“Amandla, awethu!” (A variation of Power to the People) is a South African phrase that was used as a term of empowerment, a call for a revolution, an attempt to restore the people’s belief in themselves, in their struggle and in the fight. It literally means “The power is ours”. These are two words that gave birth to black resilience in South Africa.
It’s still widely used today at political rallies and protests. Some may argue that it’s used in vain and I agree to a certain extent. Power to the people is a collection of spirits. The spirits of the people who sacrificed their lives and in doing so, investing their “power” to the hope, the possibility and the faith that the youth that inherits this “power” (because it can never be destroyed, only inherited from one generation to another, the law of black revolutions), would harness it to continue the journey they paved in the struggle for liberation. It is our duty to make sure that power is harnessed and used appropriately.
There’s still so much to do with it. We’ve been taught the concept of freedom and democracy but have only experienced the surface of it.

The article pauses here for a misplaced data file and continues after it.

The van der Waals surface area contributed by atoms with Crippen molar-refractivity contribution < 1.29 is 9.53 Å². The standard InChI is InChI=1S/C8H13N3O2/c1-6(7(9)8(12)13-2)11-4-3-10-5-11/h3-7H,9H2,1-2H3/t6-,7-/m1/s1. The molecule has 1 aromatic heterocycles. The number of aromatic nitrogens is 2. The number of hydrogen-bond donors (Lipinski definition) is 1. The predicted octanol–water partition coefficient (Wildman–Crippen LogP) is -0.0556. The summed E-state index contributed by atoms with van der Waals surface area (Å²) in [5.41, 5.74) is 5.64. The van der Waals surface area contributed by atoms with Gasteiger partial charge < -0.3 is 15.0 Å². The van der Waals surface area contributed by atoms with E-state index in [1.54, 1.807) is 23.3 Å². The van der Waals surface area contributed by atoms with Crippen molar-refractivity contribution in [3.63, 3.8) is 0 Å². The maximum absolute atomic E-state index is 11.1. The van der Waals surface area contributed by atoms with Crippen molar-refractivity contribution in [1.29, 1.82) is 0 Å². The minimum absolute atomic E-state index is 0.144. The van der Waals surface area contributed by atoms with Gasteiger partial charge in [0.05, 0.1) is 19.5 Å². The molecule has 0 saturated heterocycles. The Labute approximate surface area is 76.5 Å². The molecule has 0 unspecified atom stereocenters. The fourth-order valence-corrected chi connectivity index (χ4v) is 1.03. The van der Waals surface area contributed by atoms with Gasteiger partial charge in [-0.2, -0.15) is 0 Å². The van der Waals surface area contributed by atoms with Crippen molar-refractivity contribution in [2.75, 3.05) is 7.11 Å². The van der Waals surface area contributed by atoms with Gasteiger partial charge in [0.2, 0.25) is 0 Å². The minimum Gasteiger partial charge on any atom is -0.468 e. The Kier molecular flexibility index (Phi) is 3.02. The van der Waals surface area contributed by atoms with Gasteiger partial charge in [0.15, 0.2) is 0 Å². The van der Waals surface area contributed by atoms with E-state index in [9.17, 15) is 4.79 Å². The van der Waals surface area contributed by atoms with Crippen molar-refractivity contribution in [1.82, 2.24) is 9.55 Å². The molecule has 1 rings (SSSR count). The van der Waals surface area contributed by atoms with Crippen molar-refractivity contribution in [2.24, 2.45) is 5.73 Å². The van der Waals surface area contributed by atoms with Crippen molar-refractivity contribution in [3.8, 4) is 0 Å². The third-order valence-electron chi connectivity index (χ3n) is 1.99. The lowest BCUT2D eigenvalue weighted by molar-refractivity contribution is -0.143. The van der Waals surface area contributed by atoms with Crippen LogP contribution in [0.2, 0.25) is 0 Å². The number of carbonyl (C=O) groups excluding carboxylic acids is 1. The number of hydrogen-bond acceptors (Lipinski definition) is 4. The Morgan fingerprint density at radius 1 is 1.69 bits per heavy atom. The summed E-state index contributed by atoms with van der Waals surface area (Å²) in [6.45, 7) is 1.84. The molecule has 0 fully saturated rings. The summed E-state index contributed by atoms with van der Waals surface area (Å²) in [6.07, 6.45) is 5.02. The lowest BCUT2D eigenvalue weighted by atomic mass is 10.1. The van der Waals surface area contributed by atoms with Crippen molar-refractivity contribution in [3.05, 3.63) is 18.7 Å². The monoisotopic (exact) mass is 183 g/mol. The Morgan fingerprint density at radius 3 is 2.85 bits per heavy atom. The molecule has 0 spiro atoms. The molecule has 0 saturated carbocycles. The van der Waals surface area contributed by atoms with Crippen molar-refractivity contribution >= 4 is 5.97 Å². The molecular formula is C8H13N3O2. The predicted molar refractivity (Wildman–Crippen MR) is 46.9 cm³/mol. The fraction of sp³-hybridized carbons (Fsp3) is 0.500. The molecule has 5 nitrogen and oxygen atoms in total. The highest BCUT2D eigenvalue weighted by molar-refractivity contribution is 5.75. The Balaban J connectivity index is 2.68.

“Instead of building factories, they’re building malls” – Vusi Thembekwayo
Sure we have a higher number of black middle class compared to the past but white South Africans, in their minority, continue to command social, economic, political and geographic power domestically and from foreign western countries. Listen, there’s no better time to harness that inherited power (the spirits of black revolutionaries) than now. If we continue to conform to what is laid out by a system that was created for the empowerment of white people exclusively, we’ll remain protesting for university funding every year, we’ll remain unemployed township academics, we’ll remain confined to a plan that was shoved down our throats by people who’ve never wanted us to eat.
So “Amandla, Awethu!” is a powerful prayer today and will be until all power belongs to the people. In a real democracy, the concept of equity is given life.